Morpheus: The Better Napster

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I have seen the future, and it is represented by a multicolored "M" logo. No, I'm not thinking of the red-and-yellow kind they stick on sixty-foot poles by the side of highways. The might of McDonalds is small fries compared to the potential of Morpheus.

Like its namesake (Lawrence Fishburne's character in The Matrix), Morpheus has appeared almost out of nowhere to lead true believers into a different (and to some, terrifying) world. Here in Morpheus' private matrix, music files are free, easy to find, superfast to download. And unlike its doomed predecessor Napster, Morpheus is likely to escape the long arm of the Agents (a.k.a. music industry lawyers). In other words, it is The One.

Former Napster devotees — 60 million of my closest filesharing friends — have been glumly awaiting The One from the moment Shawn Fanning's brainchild felt the back of the music label's legal hand. BearShare, LimeWire, Aimster, FreeNet — all of these alternative MP3 swapping services have had their moment in the media spotlight. Plenty of pundits, yours truly included, were eager to anoint at least one of them as Napster's successor . All had their own get-out-of-jail-free cards, in that they had no central server (unlike Napster) and therefore no way of knowing you were deliberately seeking out copyrighted material (unlike Napster).

Trouble is — let's be honest here — they all pretty much sucked (unlike Napster). Not one of them was likely to pick up 60 million users and the kind of dazzlingly diverse and comprehensive music choice you get on a network that size. BearShare was the best of a crop of programs that used Gnutella technology; but the way Gnutella works means you're largely limited to rifling through the collections of 25,000 virtual neighbors. Close but no cigar, as Thomas Dolby sang (and you'd have little chance of finding that track, for one). Aimster had the neat idea of piggybacking on AOL's instant messenger service, but it turned out to be plagued by bugs. And if anyone without a computer science degree has managed to master FreeNet's baffling interface, I'd like to hear from them.

Enter Morpheus (available at, developed by a Dutch company called FastTrack (yes, this is something else to thank Amsterdam for). The second you download it, you know it's different. There's no off-putting server sign-on sequence like in the Gnutella programs. No lengthy process of scanning for music on your machine like Aimster makes you go through. Just a search page that returns results at a speed not seen since Napster. This is partly the fact that FastTrack is so focused on the end user experience, and partly the fact that plenty of people are using it already. A million of us downloaded Morpheus last month, six million since April (when it was launched under the abortive nom de guerre KaZaa), and we've been pretty active. 370 million files were traded in June alone. Were they music files? There's no way to tell. All I know is I've never been able to cross songs off my must-have list this fast.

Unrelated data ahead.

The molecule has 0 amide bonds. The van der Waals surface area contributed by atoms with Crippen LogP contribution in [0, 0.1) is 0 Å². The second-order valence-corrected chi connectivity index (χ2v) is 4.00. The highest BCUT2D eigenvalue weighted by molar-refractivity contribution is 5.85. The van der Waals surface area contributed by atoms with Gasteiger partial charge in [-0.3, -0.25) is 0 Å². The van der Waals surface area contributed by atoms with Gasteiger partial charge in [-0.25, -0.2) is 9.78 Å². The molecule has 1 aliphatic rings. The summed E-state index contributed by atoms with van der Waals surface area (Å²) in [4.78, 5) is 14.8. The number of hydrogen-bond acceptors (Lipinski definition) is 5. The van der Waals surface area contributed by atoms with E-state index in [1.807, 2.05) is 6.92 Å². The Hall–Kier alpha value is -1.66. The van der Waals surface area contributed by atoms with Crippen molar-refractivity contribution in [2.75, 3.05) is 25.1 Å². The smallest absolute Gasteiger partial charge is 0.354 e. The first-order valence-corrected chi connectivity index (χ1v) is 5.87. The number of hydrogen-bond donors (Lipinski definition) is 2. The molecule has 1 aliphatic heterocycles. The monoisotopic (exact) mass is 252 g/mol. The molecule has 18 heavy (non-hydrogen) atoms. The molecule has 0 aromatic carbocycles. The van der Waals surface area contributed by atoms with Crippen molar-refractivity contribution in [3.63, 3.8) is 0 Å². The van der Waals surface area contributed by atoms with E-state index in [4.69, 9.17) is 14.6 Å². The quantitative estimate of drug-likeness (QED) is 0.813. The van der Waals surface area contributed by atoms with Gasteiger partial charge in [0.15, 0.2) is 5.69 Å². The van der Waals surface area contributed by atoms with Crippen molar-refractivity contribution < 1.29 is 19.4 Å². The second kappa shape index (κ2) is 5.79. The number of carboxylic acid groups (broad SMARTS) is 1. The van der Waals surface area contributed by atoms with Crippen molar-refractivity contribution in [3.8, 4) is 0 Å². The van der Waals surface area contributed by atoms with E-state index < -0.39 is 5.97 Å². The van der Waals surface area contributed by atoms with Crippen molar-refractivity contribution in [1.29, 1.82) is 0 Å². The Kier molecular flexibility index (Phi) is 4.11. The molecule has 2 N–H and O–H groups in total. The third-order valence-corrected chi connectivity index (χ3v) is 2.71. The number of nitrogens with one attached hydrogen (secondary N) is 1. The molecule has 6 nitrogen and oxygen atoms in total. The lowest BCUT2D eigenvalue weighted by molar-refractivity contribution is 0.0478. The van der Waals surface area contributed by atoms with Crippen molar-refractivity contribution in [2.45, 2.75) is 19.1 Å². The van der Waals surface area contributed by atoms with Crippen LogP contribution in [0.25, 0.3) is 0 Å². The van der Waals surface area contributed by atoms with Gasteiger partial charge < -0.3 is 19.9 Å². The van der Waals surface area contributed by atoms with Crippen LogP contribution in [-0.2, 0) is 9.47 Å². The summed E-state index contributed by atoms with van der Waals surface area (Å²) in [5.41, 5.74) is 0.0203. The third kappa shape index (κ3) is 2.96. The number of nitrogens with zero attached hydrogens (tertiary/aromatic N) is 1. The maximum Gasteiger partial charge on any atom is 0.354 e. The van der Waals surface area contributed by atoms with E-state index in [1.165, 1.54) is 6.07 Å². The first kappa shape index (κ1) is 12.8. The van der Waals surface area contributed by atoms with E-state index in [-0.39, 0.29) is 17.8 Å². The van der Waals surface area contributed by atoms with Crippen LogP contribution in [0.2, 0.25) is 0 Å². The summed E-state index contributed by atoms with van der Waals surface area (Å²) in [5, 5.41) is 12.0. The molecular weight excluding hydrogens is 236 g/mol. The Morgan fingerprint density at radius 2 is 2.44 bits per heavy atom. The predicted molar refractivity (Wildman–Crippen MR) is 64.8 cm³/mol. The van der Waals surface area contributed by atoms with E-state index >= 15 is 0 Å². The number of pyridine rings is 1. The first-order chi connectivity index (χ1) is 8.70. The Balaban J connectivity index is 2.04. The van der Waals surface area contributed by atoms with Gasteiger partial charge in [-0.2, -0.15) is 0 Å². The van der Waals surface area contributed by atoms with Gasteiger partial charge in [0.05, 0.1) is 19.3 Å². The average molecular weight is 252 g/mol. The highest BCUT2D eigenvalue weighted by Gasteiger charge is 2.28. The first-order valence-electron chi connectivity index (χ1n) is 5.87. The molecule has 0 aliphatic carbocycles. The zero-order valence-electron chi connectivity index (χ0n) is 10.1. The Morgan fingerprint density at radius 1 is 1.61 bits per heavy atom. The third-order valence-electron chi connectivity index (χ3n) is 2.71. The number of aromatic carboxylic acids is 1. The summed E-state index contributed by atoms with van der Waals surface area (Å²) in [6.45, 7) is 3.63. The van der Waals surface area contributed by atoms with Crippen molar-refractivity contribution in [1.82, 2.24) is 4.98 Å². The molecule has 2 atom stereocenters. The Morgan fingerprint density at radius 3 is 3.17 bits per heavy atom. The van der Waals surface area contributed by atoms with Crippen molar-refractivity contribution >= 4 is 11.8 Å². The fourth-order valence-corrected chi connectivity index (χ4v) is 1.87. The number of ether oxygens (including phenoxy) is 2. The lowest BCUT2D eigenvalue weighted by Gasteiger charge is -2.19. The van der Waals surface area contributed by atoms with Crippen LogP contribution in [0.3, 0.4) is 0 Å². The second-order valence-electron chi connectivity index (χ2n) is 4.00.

It's ironic that Morpheus should arrive on the scene as Napster takes a couple of sellout steps towards its long-sought legitimacy. Interim CEO Hank Barry was brushed aside for a Bertelsmann executive on Monday, moving the center of power a little further away from Fanning and closer to the music industry. Even though an appeals court overturned a lower court injunction and ruled that Napster can resume trading while it waits for a trial, this new-look Napster will not do so until a planned paid service is in place.

Napster has a shot at holding on to the hearts and minds of digital music lovers at this most critical time, and it's not taking it. Neither is the music industry as a whole, which still hasn't given us much indication of what the much-hyped MusicNet and Duet online services will look like (they're supposed to switch on this summer, but don't hold your breath). Is it any wonder that Morpheus has stepped in to fill the vacuum?

This is not to say that the genie is out of the bottle and online music services must forever be free or die. I'd say most of Morpheus' users are honest enough that they wouldn't mind if a dollar was deducted from their bank account every time they downloaded an MP3 (it would be worth it to guarantee a complete, error free download every time). But there's the rub: nobody appears to be even thinking of offering what we might call Morpheus Plus. The business models of Napster and MusicNet call for tunes to come in their own limited, secure format rather than what consumers want, which is play-anywhere MP3s. They're about subscriptions rather than micropayments. They give no indication that anyone in a position of power in these companies actually understands what it's like to download digital tunes on a regular basis.

So until they do — or rather, to make sure they're forced to get it eventually — long live Morpheus and its amazing, ever-expanding musical matrix of market forces.